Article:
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Royal wedding: Who will Meghan Markle curtsey to after marrying Prince Harry?

It depends on whether a woman's royal husband is in the room

Rachel Hosie
Wednesday 02 May 2018 10:30 BST
Meghan Markle ignores royal protocol by hugging a woman that gave her a compliment

By marrying into the Royal family, Meghan Markle is entering a whole new world of protocol, tradition and etiquette.

One of the most well-known ways to greet a member of the Royal family is, of course, the curtsey. But there are a lot more rules around the tradition than many people know.

And as a member of the Royal family, knowing who to curtsey to - and who to expect one from - can be a social minefield.

It’s not down to the order of succession, so it’s safe to say Markle has a lot of rules to learn.

She will need to curtsey to the Duchess of Cambridge, her soon to be sister-in-law.

Markle will not need to curtsey, however, to Sophie, Countess of Wessex - except when Sophie’s husband, Prince Edward is in the room.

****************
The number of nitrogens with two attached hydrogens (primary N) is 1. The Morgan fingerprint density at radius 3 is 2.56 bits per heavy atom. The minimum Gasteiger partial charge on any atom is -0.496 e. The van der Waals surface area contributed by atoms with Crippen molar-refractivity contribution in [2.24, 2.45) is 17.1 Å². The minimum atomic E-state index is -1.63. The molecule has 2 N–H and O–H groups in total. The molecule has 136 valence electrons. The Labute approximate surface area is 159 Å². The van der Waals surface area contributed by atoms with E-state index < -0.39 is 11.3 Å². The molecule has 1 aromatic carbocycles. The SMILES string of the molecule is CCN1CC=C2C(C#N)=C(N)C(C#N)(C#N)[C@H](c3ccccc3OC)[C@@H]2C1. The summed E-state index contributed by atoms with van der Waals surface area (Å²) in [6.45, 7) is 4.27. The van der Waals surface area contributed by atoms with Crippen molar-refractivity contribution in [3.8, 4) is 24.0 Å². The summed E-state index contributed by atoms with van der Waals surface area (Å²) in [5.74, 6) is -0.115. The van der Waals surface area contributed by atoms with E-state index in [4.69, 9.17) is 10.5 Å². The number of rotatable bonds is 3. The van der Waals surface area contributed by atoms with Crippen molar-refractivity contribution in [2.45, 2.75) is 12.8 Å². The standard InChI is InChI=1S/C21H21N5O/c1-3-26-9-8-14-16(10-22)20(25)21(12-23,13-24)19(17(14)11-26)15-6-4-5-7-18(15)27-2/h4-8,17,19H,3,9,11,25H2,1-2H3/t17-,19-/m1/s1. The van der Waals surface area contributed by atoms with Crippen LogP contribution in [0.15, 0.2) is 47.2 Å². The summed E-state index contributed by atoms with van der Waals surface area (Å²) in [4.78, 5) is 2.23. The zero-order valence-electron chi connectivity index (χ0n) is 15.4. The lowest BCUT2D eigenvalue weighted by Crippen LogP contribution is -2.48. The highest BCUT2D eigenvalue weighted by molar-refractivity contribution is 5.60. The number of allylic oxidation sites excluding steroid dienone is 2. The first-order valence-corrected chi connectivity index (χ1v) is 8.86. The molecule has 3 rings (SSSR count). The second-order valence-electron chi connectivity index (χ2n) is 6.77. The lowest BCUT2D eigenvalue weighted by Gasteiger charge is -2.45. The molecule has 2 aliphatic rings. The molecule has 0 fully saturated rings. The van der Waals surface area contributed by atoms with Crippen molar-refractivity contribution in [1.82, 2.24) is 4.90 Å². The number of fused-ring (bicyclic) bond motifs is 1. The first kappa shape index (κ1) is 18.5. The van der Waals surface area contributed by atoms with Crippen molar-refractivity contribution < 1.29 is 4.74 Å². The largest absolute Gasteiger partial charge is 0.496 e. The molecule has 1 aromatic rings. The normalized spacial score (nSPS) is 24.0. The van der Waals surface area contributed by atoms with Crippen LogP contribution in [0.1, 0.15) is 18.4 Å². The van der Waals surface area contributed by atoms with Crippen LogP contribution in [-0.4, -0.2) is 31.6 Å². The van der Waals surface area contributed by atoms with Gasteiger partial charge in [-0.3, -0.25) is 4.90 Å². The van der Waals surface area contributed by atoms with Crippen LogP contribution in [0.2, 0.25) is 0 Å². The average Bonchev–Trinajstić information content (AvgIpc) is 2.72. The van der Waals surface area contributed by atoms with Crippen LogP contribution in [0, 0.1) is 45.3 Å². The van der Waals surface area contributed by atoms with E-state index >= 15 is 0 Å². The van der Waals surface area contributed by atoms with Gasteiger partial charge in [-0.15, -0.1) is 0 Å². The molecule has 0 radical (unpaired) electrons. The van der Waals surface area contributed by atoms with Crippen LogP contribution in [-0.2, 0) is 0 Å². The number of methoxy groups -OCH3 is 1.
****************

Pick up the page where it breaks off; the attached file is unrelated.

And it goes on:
This is due to a rather outdated rule which states that a woman’s status is validated by her royal husband, the Mail explains.

As the daughter of the Queen, Princess Anne should receive a curtsey from Markle.

She should curtsey to Princesses Eugenie and Beatrice too, but only if Prince Harry isn’t in the room, in which case they should curtsey to her.

The Queen’s 80-year-old cousin Princess Alexandra should be curtseyed to, but Alexandra’s sister-in-law, Princess Michael of Kent, should not.

Markle will not have to curtsey before Princess Anne’s daughter Zara Phillips - if Harry is in the room, Phillips will have to curtsey to Markle.

When it comes to the men, the rules are simpler - if a man has Prince in front of his name, Markle will curtsey. If he doesn’t have a title, she won’t.

Now one of the last bastions of royal British etiquette, the curtsey has been a tradition since the 1500s, when it was brought in to replace having to drop to one’s knee.

The current rules were written up in a document by the Queen’s private secretary in 2005, but not all the royals take them seriously.

The Queen herself admitted a few years ago that curtseying is anachronistic and that she no longer expects to be curtseyed to by women she meets in public.

However it may be wise for Markle to try and get her head around the rules, as they’re largely still followed in the royal court.

This article was originally published in December 2017

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